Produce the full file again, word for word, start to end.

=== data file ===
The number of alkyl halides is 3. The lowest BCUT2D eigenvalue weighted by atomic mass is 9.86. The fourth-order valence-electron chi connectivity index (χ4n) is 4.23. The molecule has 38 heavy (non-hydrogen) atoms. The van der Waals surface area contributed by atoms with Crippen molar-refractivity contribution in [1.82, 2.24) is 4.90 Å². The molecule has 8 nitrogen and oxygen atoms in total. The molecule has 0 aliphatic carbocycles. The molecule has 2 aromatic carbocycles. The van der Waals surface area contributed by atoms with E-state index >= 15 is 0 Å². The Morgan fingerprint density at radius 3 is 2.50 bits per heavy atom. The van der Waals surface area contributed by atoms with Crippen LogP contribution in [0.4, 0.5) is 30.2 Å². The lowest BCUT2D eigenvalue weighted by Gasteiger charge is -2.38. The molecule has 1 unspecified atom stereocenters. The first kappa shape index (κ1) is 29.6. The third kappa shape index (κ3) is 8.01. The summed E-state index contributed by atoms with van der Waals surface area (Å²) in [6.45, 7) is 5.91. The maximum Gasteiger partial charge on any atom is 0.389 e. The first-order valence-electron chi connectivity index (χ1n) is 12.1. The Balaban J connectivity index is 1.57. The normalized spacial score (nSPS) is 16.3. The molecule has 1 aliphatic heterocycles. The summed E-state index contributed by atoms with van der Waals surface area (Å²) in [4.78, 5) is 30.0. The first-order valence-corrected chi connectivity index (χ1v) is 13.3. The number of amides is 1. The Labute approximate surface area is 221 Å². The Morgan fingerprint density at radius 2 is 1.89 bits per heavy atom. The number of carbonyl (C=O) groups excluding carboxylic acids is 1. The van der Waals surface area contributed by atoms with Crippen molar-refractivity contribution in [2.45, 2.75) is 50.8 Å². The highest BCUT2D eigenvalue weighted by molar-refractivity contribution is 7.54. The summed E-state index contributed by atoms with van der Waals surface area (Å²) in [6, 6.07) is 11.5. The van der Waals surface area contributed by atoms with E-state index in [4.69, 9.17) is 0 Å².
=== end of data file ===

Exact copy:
The number of alkyl halides is 3. The lowest BCUT2D eigenvalue weighted by atomic mass is 9.86. The fourth-order valence-electron chi connectivity index (χ4n) is 4.23. The molecule has 38 heavy (non-hydrogen) atoms. The van der Waals surface area contributed by atoms with Crippen molar-refractivity contribution in [1.82, 2.24) is 4.90 Å². The molecule has 8 nitrogen and oxygen atoms in total. The molecule has 0 aliphatic carbocycles. The molecule has 2 aromatic carbocycles. The van der Waals surface area contributed by atoms with E-state index >= 15 is 0 Å². The Morgan fingerprint density at radius 3 is 2.50 bits per heavy atom. The van der Waals surface area contributed by atoms with Crippen LogP contribution in [0.4, 0.5) is 30.2 Å². The lowest BCUT2D eigenvalue weighted by Gasteiger charge is -2.38. The molecule has 1 unspecified atom stereocenters. The first kappa shape index (κ1) is 29.6. The third kappa shape index (κ3) is 8.01. The summed E-state index contributed by atoms with van der Waals surface area (Å²) in [6.45, 7) is 5.91. The maximum Gasteiger partial charge on any atom is 0.389 e. The first-order valence-electron chi connectivity index (χ1n) is 12.1. The Balaban J connectivity index is 1.57. The normalized spacial score (nSPS) is 16.3. The molecule has 1 aliphatic heterocycles. The summed E-state index contributed by atoms with van der Waals surface area (Å²) in [4.78, 5) is 30.0. The first-order valence-corrected chi connectivity index (χ1v) is 13.3. The number of amides is 1. The Labute approximate surface area is 221 Å². The Morgan fingerprint density at radius 2 is 1.89 bits per heavy atom. The number of carbonyl (C=O) groups excluding carboxylic acids is 1. The van der Waals surface area contributed by atoms with Crippen molar-refractivity contribution in [2.45, 2.75) is 50.8 Å². The highest BCUT2D eigenvalue weighted by molar-refractivity contribution is 7.54. The summed E-state index contributed by atoms with van der Waals surface area (Å²) in [6, 6.07) is 11.5. The van der Waals surface area contributed by atoms with E-state index in [4.69, 9.17) is 0 Å².